Essential Benefit Politics
A Political Minefield
What is an essential benefit--and what isn't--is a political and medical minefield, with far-reaching consequences. Should health insurance plans be required to cover chiropractic visits? Should there be a limit on the number of physical therapy sessions a patient gets? What about cancer treatments? Health care reform policymakers and medical experts are struggling with these questions right now. The Department of Health and Human Services (HHS) is required to design an essential benefits package as required by the Affordable Care Act (ACA).
Affordability vs Interest Groups
There's a constituency for every disease, and lobby groups pressing for a range of mandates--from rich maternity care coverage to expansive mental health services to expensive kidney transplants. But HHS must aim for a careful balance between an inclusive package and an affordable, flexible one. Since the ACA requires people to buy insurance, regulators have to be mindful of the price tag their essential benefits package will carry. There will certainly be some very difficult and controversial exclusions. There's both an obligation to make insurance affordable, This directly conflicts with our desire to make insurance generous.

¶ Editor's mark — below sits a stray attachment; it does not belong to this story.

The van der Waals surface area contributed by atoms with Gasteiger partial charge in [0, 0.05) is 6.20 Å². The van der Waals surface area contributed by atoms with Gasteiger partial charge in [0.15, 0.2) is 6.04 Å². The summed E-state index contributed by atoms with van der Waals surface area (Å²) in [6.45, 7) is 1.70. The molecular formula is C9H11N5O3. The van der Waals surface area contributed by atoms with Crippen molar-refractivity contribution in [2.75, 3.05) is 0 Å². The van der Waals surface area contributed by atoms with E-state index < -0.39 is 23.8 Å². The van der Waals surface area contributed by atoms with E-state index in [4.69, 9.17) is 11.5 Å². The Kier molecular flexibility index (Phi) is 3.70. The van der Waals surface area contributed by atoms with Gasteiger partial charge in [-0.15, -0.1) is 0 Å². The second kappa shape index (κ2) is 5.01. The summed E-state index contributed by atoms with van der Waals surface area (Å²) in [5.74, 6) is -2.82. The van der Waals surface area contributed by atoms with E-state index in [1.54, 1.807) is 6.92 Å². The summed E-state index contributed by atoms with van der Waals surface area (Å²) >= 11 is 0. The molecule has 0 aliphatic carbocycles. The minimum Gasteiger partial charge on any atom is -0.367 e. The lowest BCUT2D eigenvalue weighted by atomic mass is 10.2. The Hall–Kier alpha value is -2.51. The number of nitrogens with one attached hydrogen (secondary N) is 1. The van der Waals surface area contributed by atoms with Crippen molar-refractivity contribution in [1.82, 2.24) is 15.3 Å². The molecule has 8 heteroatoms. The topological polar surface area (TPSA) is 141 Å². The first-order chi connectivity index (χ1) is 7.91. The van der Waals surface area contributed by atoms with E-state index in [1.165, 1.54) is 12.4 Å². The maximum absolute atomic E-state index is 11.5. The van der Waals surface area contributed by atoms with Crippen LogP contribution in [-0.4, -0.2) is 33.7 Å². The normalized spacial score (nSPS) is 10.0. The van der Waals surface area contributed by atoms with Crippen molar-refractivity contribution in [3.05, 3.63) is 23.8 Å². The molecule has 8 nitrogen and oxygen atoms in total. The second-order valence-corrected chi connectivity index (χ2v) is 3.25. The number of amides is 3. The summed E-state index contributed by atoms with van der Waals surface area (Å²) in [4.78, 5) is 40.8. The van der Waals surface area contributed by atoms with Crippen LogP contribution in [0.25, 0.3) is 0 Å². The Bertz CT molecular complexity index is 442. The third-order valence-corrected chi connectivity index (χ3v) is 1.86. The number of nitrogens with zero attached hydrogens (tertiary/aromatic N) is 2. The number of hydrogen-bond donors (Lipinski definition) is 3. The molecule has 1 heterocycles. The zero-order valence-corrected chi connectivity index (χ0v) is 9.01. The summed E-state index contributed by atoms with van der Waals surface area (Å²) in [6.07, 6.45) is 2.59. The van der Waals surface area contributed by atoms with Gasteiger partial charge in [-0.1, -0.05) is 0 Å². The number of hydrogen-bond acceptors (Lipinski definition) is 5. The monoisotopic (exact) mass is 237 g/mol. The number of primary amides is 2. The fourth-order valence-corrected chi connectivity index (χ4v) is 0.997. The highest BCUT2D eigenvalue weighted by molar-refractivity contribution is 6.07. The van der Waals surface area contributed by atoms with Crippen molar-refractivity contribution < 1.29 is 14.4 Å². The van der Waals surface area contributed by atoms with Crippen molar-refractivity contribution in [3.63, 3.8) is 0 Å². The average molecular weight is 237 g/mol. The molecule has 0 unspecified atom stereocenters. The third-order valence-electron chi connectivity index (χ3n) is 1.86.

There's no easy answer!
That definition will have direct implications on the kind of health insurance coverage available through Covered California in 2014. Any insurer that wants to participate in the exchange will have to offer at least the basics, as set out in HHS's definition. Medi-Cal must cover these services by 2014 as well.
HHS Passes to States
It was expected that Department of Health and Human Services (HHS) regulations would further specify essential benefits at the federal level, but in mid-December 2011 HHS announced that it was passing the responsibility for defining essential benefits to the states. The HHS guidance says states can define their own set of essential benefits by using an existing major health benefit plan in the state as a benchmark. Covered California has chosen to use the Kaiser Permanente HMO 30 Plan - the largest small-group employee health benefit plan by enrollment in the state.